By Bobby Grajewski, President of Edison Nation Medical
Whether you’re a full-time medical practitioner or simply a person with a fresh, new idea, discovering an innovative healthcare solution is an exciting start to a long, and hopefully fruitful, journey to bringing your idea to life. Even though it took large amounts of creativity, ingenuity and resourcefulness to come up with your idea, it takes grit, stamina and business savvy to transform it into a living, breathing product. We at Edison Nation Medical want to help you throughout this process, and that’s why we’ve compiled a Medical Inventing Checklist. This tool is intended to get inventors thinking about their project goals, while giving them a glimpse of the innovation process at large.
1. Is my idea patentable?
At Edison Nation Medical, we partner with numerous intellectual property attorneys, providing medical inventors, at various stages of innovation, with access to valuable information and resources about the patent application process. Across the board, inventors most frequently ask about whether or not their idea is patentable. While the answer isn’t simple, there are key points that inventors should take under consideration before starting the long, expensive process that is filing for patent protection.
Generally speaking, in order for an invention to be patentable, an idea needs to have a practical purpose, or “utility,” while still being a novel and inventive concept. That’s the basic starting point. If your idea meets that minimum criterion, it’s now time to research your concept, making sure that nothing too similar to your idea has been published or invented. To start, try searching for your idea in public databases such as the U.S. Patent and Trademark Office, the European Patent Office and using Google Patent Search.
Didn’t find your invention idea anywhere else? That’s a positive sign, but it doesn’t necessarily mean your idea is certain to be patentable. There are novelty loopholes, and there is the risk that another person may have filed for the same, or very similar, idea first. You can read about the patent application process in detail in our article, “Is Your Idea Patentable? Follow These Guidelines to Decide.”
2. Will I file a patent, trademark or copyright?
Depending on the kind of idea you’re looking to protect, patent protection is not your only option. A patent offers an inventor complete property rights of an idea or product for a set period of time. If you’re looking to protect your invention, or make significant improvements to existing invention, filing for patent protection is likely your best option, according to the U.S. Patent and Trademark Office.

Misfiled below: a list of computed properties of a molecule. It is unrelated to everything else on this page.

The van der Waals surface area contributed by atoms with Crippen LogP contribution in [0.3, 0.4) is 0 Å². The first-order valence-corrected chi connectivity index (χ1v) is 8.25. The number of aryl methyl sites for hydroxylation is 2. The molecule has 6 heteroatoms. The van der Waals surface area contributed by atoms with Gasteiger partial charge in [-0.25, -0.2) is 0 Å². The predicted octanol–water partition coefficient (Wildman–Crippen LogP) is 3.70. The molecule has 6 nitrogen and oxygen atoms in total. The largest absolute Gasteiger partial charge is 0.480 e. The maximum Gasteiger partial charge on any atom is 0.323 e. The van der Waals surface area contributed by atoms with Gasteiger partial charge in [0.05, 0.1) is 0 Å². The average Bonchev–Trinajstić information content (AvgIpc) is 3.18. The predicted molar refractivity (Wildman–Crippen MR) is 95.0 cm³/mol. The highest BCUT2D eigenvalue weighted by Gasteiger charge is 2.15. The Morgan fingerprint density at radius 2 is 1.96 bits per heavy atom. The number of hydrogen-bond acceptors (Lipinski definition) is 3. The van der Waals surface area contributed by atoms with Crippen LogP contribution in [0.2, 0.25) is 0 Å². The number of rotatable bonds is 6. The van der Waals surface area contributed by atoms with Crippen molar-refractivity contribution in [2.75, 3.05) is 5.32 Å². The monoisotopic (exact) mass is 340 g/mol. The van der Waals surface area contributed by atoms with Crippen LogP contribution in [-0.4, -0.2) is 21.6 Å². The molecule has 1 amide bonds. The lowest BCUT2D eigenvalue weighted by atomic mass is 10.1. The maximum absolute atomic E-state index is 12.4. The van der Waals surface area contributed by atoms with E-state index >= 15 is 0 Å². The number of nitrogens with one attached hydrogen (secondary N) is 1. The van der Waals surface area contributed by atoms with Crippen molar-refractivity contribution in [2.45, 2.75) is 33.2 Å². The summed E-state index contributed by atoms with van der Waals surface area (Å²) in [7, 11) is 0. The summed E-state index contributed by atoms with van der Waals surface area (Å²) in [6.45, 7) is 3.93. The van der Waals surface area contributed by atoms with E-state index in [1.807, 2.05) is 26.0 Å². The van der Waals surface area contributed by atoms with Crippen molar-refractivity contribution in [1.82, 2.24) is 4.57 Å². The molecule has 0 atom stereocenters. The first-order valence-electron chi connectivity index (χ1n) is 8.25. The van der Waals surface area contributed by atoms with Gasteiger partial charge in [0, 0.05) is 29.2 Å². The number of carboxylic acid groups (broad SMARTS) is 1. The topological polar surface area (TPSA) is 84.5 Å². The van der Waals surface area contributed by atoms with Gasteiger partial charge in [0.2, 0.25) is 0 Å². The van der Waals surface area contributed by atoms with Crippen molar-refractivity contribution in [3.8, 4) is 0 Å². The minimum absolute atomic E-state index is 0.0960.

Trademarks, on the other hand, offer public disclosure as to the origin of an invention or idea. They can protect the words, names, symbols, devices and images used on products or used in conjunction with goods or services to identify their source. When you hold a trademark, you have exclusive rights to using the mark on or in connection with the goods or services for which you registered, according to the U.S. Patent and Trademark Office.
Lastly, inventors can obtain a copyright, which protects works of authorship, such as writings, music and works of art that have been tangibly expressed. In the healthcare field, this can apply to hospital personnel or management solutions. While patent protection will likely provide more peace of mind than that of a trademark or copyright, it’s important to understand all of your options before committing to the lengthy patent application process.
3. Have I shared my idea(s) with anyone?
When you’re holding onto the next big idea in healthcare innovation, it’s natural to want to share your thoughts and vision with your colleagues, friends and pretty much anyone in between. After all, you are rightly excited and proud. But it’s important to understand the potential consequences of over-sharing your novel idea – especially if you have not filed for patent protection. Someone else can file a patent on your idea, or you could unintentionally take on a “co-inventor” by incorporating a friend’s advice for a slight product improvement. So before filing a patent, reflect on any conversations you had regarding your idea – both online and in person – taking care that you have not said too much.
4. Can my idea make money?
Before you quit your day job to pursue your invention full time, it’s important to understand the significant costs involved in bringing an idea to life. Many first-time inventors don’t think about innovation in terms of dollars and cents, but in all actuality, it requires business acumen and a sizeable investment. From market research and product design to prototyping and legal fees, building a profitable business from your idea is complicated, so it’s important to honestly ask yourself whether or not your idea is even worth the time and money.
In our experience, those who view their invention as more of a business opportunity than as their “baby” will better suited and prepared to successfully bring their product to market. To determine your idea’s potential worth, ask yourself the following questions while trying your best to detach any emotions from your answers: Is there a market for this product? Will people actually buy it? How much will my idea cost to produce and market? Do I want to start my own business or sell my idea?
5. Have I done enough research?